On Wednesday, Apple released a brief statement to iMore’s Rene Ritchie saying that they are working to address the issue by identifying and blocking suspicious invite senders. In the statement, which was shared by Ritchie via Twitter, Apple said:
“We are sorry that some of our users are receiving spam calendar invitations. We are actively working to address this issue by identifying and blocking suspicious senders and spam in the invites being sent.”
The company failed to detail exactly how they plan to solve the problem for affected users.
Over the past week, spammers have increasingly turned to Apple’s Calendar service instead of sending advertisements and other promotional content through email. Depending on system settings, iCloud Calendar invites are pushed out directly to connected iOS and Mac devices, which triggers an on-screen notification that must be accepted or denied.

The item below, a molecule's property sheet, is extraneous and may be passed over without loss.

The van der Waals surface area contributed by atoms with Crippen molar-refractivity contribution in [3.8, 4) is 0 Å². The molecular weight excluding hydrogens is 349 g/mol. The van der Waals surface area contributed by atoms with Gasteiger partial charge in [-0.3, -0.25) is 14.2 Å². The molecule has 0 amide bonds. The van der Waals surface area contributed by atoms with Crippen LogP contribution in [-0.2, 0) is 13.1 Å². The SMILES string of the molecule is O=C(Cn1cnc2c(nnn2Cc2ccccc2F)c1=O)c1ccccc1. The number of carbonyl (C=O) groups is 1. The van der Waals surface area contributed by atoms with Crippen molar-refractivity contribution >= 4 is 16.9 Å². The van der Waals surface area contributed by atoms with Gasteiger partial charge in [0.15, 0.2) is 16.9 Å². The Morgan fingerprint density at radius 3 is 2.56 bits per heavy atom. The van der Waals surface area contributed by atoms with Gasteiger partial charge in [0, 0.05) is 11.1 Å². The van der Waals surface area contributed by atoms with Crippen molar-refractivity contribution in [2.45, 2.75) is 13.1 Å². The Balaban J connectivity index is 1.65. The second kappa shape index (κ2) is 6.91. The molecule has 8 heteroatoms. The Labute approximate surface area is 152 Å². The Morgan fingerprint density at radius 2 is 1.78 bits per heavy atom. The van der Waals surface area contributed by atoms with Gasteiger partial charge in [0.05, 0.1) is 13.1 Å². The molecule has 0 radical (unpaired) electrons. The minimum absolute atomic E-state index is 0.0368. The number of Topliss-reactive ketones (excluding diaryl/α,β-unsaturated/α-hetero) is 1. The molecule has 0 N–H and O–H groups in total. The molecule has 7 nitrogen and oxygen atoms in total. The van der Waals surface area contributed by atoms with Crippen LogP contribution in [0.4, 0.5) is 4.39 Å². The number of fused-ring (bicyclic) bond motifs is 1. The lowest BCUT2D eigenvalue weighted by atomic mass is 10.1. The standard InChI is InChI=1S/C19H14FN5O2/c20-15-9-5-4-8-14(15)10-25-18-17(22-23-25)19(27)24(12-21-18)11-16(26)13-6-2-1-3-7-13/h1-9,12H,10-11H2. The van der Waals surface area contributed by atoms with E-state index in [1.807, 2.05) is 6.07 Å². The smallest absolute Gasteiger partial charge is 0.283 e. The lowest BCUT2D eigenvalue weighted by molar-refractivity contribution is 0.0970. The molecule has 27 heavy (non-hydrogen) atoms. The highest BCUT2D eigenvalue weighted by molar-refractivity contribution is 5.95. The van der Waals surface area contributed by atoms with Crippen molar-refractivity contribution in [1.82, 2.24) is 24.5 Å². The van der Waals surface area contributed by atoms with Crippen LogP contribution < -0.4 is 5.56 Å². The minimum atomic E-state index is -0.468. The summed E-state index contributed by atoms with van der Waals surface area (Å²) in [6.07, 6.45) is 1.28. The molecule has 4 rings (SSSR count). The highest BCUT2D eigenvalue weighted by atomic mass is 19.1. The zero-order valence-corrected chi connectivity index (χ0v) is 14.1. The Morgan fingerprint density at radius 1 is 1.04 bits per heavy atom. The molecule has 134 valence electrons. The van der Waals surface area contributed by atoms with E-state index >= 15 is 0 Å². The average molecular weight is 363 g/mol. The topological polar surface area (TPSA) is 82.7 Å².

If a user interacts with an iCloud Calendar invite, it will automatically send a response to the sender. This means that spammers can easily determine whether a particular account is active.
We have posted a guide that details temporary workaround which will let you block these spam calendar invites until Apple issues a fix.